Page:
Barclays Premier League has unknowingly become the playing field of Thailand politics. A definite sign that the election battles are heating up is the plan by the Democrat Party for Everton to coach young Thai players. The announcement follows hotly on the heels of Sven Erikkson’s recent signings of three Thai players. Suree, a 25-year-old attacking fullback, who earns just $300 a week in the domestic league, will become the first Thai to sign for a top-flight European club. Along with fellow countrymen Kiatprawut Saiwaeo and Teerasil Dangda, they made up a strong Thai presence and certainly made the recent debate about foreign players irrelevant.
Is it a soccer decision? We have to ask Sven. In an interview, Sven Eriksson had a diplomatic answer to whether the club would have chosen to sign on Thai players had the club’s chairman not been a Thai. He said: “Before he became chairman, we wanted to acquire so many players from different countries but we didn’t have the money.”
“Now with Mr Thaksin’s support, we can together work to achieve his dream of developing football in Asia and especially in Thailand, and also to make Manchester City a global brand.” That is saying nothing, a nice parry to the sharp question. In case you have not followed the estrangement of Thaksin from his homeland, here is a bit of the political intrigue. Toppled by the military in a bloodless coup last year, and despite the army’s efforts to prevent media coverage of him, his takeover of Man City for 81 million pounds while living in exile in London has kept him in the headlines. Thaksin had also made plans to open academies across Thailand which is going to the polls on December 23.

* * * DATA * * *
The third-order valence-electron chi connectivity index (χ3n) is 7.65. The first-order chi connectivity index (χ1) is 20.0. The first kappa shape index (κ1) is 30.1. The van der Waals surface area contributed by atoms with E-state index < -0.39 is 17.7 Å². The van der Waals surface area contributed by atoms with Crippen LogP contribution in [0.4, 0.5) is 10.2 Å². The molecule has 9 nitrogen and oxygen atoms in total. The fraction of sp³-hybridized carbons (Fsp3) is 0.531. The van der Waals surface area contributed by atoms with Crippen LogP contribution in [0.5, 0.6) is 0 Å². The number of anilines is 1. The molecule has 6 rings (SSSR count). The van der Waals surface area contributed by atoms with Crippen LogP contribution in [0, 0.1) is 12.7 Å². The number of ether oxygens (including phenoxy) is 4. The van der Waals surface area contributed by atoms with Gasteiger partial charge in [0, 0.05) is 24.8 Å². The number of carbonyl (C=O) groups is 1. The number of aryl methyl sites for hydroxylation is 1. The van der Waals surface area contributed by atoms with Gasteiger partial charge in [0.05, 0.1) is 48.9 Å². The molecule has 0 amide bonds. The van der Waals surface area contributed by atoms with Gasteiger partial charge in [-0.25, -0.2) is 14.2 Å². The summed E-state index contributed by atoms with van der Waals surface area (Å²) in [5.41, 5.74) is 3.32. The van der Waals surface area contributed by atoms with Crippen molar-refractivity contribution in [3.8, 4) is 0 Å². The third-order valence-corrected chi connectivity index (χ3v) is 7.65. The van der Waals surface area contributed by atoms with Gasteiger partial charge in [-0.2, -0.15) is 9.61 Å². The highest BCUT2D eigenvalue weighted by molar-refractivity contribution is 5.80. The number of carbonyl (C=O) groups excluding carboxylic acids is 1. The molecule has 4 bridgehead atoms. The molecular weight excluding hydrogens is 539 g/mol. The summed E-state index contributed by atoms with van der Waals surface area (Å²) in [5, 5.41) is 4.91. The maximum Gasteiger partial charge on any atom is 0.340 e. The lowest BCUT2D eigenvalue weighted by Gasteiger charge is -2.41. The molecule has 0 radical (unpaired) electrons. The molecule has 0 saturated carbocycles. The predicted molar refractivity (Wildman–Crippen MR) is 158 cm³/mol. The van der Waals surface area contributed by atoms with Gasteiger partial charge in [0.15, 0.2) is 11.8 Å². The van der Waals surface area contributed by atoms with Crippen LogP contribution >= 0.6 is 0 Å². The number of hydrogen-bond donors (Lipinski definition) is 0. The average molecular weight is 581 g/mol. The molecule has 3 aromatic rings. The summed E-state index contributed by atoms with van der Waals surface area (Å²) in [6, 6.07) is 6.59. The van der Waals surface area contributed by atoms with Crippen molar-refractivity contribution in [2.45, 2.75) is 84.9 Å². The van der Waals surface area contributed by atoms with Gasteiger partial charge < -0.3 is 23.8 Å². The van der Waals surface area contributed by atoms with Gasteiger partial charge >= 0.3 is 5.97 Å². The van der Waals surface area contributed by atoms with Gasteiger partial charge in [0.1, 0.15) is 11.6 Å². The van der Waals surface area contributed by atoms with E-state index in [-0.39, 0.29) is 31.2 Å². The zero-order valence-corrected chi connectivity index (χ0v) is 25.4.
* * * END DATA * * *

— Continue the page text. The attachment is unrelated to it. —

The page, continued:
The Bangkok Post accused Thaksin of deliberately timing the Man City signings ahead of next month’s elections to generate support for candidates seen as proxies of his now disbanded Thai Rak Thai party. His critics have dismissed the City takeover and the club’s interest in Thai players as publicity stunts aimed at helping the tycoon return to politics after his ouster.In a tit-for-tat response to Thaksin, the Democrat party decided to get some air-time in the Premier League too. Bangkok governor and deputy Democrat leader Apirak Kosayodhin last week signed an agreement with Everton for its players and coaches to help with training at the Bangkok Football Academy.
They have taken great pains to insist that the Democrat Party was not trying to score political points against Thaksin with the Everton deal. “This isn’t about counter-attack. Our bid to build ties with the City of Liverpool coincided with the Man City deal,” he told the Nation newspaper.It is convenient too that Everton are sponsored by Chang Beer, a product of Thailand’s largest brewer Thai Bev. Former Thai playmaker Kiatisuk Senamuang, head of the Bangkok Football Academy, will train up to 40 young teenagers in April to prepare them for Everton’s grooming.
As voting day approaches , we can expect more manners from the politicians in this soccer-mad country. Whether they will be viewed with support or disdain among the voters is anybody’s guess.Sven had made it clear that the new additions have to show their worth to get into his lineup but under the pressure of Thaksin and political reality in his homeland, he will find excluding the Thai players who are not up to standard, a harder task than anticipated.